In the end, I think that the best shadow detail was produced using no modifiers and the flash point 3 clicks toward the subject. However, this also produced the harshest shadows. I also think that, in this test anyway, the use of the flash without any assistance, in ETTL II mode produced the best all-around result from highlight to mid-tone to shadow. In retrospect, it would have been a good idea to place a color/grey balance card in the photo as well. Plus there was light reflecting from the window behind the flower which most definitely affected the results. However, it was the same reflection for all four flash test groups, so I think that the test results are still valid.

I'd love to hear your opinions, so please chime in and let me know what you think.




One key is white balance. If you use any type of mod you will need to set to manual otherwise the photos will not be correct. To me this is the most important setting of all that many overlook because they are rushed. When shooting events, I use wireless systems and place strobes on stands around the room and run A,B and C slaves this way. So you will never miss a shot because of low lighting. Light is key, I also work with Video and light is your friend. Low light can be great if you correctly set up, if not it will be horrible. I have used many different mods on camera, I have found the simple is the best. Bounce when I can or just slide the bounce card and shoot at a 45 angel. Most important all manual, I need complete control so I know what I am going to get. Everyone is different, but never let the camera do all the work IMHO otherwise you are the same as everyone else.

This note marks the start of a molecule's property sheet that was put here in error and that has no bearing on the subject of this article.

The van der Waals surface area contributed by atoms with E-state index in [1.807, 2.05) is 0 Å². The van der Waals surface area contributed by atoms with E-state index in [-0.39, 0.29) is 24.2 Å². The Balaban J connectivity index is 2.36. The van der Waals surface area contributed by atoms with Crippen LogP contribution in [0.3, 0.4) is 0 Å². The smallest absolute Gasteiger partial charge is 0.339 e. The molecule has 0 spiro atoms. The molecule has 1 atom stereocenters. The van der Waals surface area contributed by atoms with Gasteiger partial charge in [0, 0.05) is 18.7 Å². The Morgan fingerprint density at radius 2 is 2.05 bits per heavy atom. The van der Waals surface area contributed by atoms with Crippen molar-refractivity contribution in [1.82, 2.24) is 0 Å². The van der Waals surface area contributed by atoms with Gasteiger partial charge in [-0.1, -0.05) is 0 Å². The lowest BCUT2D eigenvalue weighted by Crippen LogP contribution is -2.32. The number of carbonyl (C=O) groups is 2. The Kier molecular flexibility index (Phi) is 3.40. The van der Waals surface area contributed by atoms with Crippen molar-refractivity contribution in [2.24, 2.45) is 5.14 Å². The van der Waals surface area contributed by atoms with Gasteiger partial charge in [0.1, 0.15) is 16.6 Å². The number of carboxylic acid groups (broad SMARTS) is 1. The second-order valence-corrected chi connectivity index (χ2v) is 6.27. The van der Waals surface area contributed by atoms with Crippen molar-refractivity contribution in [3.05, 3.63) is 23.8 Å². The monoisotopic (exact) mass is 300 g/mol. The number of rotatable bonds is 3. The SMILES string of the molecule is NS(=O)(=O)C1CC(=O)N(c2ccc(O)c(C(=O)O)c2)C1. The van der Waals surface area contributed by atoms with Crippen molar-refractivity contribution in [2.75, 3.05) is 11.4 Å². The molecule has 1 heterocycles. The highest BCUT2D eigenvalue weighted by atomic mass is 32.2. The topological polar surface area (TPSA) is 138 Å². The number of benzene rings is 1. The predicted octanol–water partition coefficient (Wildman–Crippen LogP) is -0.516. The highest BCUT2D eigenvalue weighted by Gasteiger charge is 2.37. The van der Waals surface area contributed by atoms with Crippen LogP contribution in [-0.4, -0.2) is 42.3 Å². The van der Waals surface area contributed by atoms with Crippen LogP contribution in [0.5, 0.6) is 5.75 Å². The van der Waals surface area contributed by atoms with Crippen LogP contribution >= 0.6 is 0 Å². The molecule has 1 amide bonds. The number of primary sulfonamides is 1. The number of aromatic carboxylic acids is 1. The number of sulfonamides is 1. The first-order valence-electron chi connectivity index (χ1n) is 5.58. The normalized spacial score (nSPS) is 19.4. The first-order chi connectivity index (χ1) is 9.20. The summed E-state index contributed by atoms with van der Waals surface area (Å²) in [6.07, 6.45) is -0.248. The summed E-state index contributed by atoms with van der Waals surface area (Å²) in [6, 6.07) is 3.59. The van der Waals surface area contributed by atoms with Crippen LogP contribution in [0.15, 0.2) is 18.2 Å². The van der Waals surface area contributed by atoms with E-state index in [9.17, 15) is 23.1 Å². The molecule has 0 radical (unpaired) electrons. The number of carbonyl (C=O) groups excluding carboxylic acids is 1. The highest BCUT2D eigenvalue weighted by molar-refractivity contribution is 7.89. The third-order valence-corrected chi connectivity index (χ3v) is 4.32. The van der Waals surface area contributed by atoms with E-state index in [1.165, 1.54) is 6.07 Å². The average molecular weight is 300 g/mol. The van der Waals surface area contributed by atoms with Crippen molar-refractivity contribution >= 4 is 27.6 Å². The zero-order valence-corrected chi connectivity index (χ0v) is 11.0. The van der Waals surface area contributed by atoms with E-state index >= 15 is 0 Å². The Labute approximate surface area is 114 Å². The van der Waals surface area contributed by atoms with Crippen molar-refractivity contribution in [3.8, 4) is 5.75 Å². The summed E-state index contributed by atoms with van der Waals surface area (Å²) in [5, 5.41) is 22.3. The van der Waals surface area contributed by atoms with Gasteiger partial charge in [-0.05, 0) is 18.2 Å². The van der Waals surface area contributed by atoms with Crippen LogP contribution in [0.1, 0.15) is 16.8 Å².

Warren Hamilton (The Digital Eye, LLC)(non-registered)
The most significant point I think is harsh shadows. Photoshop can tweak almost any color or lighting situation, but you cannot un-produce a harsh shadow very easily. I do not use any of the attachments mentioned. I specialize in sports photography, and shoot at a lot of other events where I want to minimize the use of a "distracting flash." I shot one event recently were someone complained about the flash, but it was necessary because it was an indoor event. The "house" wants low light ambiance, but video and photography cannot survive without light.
No comments posted.